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Comment Re:They're NOT opposed to SOPA (Score 1) 231

...we finally not only have job growth (albeit still weak), the unemployment rate dropped a percentage point, and I think probably will drop two or three more at least by next year's election.

No, we don't.. The unemployment rate (a percentage statistic) went down because people are leaving the work force (though some jobs were added). They've given up, retired, settled on lower-paying jobs, or whatever, but this notion that it's just a little weak is nonsense. The universe of eligible employees just got smaller. People are still losing their jobs, and none of these windbags are even discussing engineering a way to fix it.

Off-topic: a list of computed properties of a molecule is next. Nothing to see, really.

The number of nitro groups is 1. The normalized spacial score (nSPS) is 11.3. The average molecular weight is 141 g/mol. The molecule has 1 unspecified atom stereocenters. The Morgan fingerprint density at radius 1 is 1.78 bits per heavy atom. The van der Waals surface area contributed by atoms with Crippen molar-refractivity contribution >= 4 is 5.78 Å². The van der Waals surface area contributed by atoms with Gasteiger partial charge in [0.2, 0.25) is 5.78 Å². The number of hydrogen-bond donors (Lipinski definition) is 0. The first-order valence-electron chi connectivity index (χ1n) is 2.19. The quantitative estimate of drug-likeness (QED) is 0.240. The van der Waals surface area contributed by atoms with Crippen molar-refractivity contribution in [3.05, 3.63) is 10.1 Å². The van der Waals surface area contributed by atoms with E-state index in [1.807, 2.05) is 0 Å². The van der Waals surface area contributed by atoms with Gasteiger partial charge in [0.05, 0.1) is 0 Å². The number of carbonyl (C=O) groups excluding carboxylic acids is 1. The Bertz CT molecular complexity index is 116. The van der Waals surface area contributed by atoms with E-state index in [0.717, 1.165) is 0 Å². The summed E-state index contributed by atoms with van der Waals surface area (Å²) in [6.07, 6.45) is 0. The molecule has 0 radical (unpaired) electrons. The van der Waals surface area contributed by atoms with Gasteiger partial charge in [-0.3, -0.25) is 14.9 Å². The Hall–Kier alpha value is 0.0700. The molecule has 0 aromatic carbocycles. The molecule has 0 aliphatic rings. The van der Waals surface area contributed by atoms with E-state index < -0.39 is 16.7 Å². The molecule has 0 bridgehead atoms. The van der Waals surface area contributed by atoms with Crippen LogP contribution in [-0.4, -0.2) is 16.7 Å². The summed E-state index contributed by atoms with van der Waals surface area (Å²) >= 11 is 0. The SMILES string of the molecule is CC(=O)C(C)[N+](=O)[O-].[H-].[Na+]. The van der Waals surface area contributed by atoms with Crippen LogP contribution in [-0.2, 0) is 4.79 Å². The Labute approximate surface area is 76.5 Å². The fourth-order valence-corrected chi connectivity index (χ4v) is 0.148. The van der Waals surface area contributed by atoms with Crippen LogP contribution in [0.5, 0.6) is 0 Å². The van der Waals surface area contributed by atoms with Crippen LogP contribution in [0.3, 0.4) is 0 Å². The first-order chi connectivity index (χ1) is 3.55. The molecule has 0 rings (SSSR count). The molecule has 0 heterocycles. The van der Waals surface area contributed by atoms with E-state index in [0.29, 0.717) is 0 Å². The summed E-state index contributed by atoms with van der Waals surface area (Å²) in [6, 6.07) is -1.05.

And while I wouldn't vote for Newt, at least he at one point in his life uttered the phrase ''I would rather rely on engineers than diplomats...". It's a start.

Comment NSF requires sharing already (Score 4, Informative) 138

The NSF is now requiring this as part of grant applications. You have to have a data management plan that includes the public deposit of both the data and results from grant funded work. Other funding orgs are following suit.

This is a fairly major project at the university I work for, both from the in-process data management perspective (keeping field researchers from storing their only copies on thumbdrives and laptops) and from the long-term repository perspective for holding the data when the grant is completed (that's what I'm involved with).

Storage is cheap. Convincing university administrators to pay for keeping it accessible is another problem, but the NSF position is helping.

Comment Only a few voice recorders? (Score 1) 314